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Re: Rolled Wide Flange Beams to Trolley Around Corners

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Ed:

Trolleys will track a lot easier on S shape than a wide flange.  In fact
special trolleys are required for wide flange beams.  Standard trolleys are
made for S shapes.  The thicker tapered flange on an S shape handles the
wheel loads nicely.

The radius of the track is limited also by the trolley selected.  Infact,
the trolley may prove to be the limiting factor.

I support the track at the center of the curve and near each end of the
curve.


Paul J. Martin, PE, SE
ADM Design Services
Decatur, IL
217-429-4412
-----Original Message-----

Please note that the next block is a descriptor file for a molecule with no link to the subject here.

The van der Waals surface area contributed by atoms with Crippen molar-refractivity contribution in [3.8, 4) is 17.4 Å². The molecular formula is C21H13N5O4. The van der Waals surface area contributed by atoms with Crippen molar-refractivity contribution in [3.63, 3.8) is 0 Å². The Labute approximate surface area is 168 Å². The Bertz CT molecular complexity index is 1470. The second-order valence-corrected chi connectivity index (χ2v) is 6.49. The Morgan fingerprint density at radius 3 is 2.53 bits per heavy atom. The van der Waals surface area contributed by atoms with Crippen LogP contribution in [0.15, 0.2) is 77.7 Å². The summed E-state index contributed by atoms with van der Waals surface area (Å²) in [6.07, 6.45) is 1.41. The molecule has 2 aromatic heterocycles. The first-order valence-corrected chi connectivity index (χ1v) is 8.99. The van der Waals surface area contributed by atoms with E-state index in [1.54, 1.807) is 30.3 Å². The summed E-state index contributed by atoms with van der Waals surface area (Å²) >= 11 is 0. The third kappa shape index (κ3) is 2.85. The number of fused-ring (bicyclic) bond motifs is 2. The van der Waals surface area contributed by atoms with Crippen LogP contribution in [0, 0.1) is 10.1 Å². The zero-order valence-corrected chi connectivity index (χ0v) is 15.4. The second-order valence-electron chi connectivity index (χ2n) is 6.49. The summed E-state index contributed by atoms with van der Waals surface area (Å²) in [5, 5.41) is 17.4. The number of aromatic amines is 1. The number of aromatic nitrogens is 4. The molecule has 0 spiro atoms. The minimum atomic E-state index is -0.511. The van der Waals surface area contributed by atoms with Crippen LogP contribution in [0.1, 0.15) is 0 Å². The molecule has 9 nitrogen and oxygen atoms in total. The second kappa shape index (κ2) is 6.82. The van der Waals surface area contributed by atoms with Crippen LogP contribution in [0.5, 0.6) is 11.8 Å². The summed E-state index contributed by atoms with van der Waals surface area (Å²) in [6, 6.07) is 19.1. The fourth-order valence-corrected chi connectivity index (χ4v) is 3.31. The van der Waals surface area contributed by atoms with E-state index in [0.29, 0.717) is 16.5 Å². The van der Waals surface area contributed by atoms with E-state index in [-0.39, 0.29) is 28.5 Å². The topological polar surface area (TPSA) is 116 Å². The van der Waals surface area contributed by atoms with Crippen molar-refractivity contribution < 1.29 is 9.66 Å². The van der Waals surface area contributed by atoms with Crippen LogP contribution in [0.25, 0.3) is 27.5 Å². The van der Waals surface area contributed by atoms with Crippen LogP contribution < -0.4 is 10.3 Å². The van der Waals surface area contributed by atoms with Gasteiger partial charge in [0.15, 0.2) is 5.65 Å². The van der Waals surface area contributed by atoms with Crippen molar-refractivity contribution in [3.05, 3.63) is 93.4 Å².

From: Ed Fasula <tibbits2(--nospam--at)metro.lakes.com>
To: seaint(--nospam--at)seaint.org <seaint(--nospam--at)seaint.org>
Date: Wednesday, October 06, 1999 3:42 PM
Subject: Rolled Wide Flange Beams to Trolley Around Corners


>
>I have completed step 1, found a machine shop to roll a wide flange beam
>with a 3 to 4' radius.  Step 2 is to figure out what's left of the beam
>afterward.  The point here is to allow a trolley to roll around a corner in
>a plant.
>
>The machine shop cold rolls the beams, and claim they can do it without the
>flanges buckling.  We only have to support about 5.5 kips, and we can
>shorten the span to just about anything.  I would think that the beam would
>become stronger from cold-working.  Lateral stability, I would think,
>wouldn't be an issue if the beam is supported in the center of the bend.
>Local buckling of the inside flange, that I would think would be a little
>wavy from the process, seems to be the bugger.
>
>Am I on the right track here (no pun intended)?  Is there some kind of
>standard practice someone could clue me in on?
>
>Thanks.
>
>Ed Fasula, E.I.T.
>
>
>
>